02 August 2016

Leather Armor, A Primer

A few caveats before I begin. It's a shame to have to say this but there are actually contentious persons lurking on the web ... and pedants. So let me just state right up front I'm no Master of HistoryTM. I'm just a fellow who did a bit of research. There's always someone with more knowledge and long list of exceptions to general knowledge. Okay? This isn't that post. This is just a bit of information a referee may find useful. If you'd like to shed some authoritative light on any of the bullet points below, feel free to share.

Leather armor isn't soft or supple. It's hard as nails and effective protection. Those two qualities also mean it is stiff and unyielding. Leather armor or cuir bolloi was made by boiling a shaped leather piece in tallow or oil. It's closer in aspect to a piece of flexible sheet metal than a soft leather jherkin (which is how many neophyte players to the game picture it).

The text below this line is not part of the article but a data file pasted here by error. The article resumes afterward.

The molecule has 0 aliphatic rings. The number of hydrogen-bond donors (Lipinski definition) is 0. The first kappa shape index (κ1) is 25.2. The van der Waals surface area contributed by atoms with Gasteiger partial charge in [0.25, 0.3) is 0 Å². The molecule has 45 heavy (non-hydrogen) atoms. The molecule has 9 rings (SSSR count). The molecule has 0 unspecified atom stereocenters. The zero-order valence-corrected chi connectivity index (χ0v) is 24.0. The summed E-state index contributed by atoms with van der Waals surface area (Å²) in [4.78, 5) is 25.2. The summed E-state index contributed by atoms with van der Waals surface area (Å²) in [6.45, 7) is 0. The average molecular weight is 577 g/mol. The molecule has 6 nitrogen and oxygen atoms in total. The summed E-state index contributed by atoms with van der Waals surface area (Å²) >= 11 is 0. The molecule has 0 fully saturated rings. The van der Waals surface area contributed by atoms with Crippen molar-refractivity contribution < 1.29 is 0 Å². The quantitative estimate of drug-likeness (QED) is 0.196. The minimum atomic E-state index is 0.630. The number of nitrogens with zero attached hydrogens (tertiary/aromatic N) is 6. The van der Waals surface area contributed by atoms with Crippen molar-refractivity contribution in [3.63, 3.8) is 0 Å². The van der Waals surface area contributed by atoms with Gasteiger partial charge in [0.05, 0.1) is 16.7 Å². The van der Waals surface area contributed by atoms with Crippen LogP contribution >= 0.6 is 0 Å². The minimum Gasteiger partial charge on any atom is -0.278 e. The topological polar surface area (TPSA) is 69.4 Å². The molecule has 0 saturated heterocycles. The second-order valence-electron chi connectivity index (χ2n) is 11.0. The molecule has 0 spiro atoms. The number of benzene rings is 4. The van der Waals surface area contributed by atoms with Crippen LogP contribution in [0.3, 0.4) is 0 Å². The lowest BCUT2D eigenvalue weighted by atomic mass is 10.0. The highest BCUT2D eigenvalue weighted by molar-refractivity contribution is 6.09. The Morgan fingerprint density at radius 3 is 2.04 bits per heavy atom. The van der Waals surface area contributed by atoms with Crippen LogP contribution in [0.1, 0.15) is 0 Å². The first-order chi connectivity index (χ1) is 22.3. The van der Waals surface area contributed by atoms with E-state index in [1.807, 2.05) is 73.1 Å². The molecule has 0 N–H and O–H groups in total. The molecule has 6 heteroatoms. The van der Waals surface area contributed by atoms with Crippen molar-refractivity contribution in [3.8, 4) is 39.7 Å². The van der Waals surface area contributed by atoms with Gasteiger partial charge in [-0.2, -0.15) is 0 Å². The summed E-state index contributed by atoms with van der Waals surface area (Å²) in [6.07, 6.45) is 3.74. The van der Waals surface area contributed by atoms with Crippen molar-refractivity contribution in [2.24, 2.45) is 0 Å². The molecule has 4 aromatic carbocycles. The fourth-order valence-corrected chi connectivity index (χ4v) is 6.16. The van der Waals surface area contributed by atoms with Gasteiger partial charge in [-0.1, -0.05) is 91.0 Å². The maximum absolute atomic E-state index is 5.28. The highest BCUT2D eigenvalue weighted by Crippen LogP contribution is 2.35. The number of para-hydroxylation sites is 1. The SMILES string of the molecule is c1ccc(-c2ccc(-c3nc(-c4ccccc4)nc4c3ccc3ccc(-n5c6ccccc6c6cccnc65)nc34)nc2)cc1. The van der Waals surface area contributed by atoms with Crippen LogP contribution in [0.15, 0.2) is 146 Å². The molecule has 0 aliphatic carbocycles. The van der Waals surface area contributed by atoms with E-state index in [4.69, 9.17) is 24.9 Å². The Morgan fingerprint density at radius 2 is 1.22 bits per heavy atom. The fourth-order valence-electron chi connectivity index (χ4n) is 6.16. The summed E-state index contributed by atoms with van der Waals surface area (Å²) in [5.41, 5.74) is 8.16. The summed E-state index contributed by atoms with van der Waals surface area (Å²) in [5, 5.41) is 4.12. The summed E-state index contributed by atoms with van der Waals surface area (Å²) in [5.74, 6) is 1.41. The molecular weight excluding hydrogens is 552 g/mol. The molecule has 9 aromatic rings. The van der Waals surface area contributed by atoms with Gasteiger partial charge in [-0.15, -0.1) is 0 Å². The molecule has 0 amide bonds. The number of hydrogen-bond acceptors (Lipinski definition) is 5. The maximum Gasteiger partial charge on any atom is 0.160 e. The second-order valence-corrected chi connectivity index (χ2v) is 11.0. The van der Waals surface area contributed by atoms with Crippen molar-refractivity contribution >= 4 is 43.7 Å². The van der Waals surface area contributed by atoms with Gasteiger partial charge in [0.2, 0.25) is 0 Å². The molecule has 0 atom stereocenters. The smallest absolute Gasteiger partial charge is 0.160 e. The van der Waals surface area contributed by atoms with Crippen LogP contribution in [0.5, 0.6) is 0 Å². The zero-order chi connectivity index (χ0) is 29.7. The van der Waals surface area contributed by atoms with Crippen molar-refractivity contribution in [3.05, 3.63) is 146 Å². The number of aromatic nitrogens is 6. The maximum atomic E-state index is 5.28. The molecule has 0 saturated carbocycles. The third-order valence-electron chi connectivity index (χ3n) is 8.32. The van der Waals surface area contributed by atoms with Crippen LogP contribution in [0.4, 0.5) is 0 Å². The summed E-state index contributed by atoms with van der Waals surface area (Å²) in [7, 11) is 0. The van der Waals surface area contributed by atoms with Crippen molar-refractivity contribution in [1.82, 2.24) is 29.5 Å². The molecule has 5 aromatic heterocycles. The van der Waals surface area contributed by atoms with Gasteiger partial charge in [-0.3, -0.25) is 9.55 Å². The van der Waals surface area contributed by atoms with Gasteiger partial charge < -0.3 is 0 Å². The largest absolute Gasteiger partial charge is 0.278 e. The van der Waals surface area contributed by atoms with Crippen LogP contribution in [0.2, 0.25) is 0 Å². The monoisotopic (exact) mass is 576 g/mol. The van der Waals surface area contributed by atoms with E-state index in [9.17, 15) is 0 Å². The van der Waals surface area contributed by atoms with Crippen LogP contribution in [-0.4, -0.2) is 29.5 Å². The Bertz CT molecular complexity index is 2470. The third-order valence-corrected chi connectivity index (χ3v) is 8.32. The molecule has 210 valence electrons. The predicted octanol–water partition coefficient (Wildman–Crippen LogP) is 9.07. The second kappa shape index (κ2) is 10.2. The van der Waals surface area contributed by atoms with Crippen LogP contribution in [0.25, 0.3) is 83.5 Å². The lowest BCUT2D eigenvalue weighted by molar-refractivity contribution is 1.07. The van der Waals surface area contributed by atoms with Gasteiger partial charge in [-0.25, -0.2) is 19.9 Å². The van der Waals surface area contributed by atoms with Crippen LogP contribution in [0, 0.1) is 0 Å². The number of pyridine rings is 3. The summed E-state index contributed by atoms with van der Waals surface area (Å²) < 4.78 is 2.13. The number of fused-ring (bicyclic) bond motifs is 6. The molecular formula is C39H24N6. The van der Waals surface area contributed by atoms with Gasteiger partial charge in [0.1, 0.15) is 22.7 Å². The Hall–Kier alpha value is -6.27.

So, why leather armor if chain or plate was so much better? Well, leather was plentiful and inexpensive in relation to metal. It could be produced faster than metal armors.

Why not leather armor? Metal was better. So, if you were a big deal you would seek the best protection you could find. Metal armor was much more difficult to come by in terms of both availability and cost, so leather armor was better than nothing.

On a side note: I've been told by those who know better than I that leather armor was more effective than typically represented in the pre-1983 D&D rulebooks. Given I've heard the same about shields? I can buy that. I've no desire to change it because I'm of the opinion that, as a game-ism, it works just fine. But if you're a hardcore simulationist you may want to take a closer look at that aspect of your campaign.

So what was studded leather armor then? I've been told by Medieval wonks that this simply did not exist in the way described in some rules sets. It's possible the author was confusing it with jack or brigandine.

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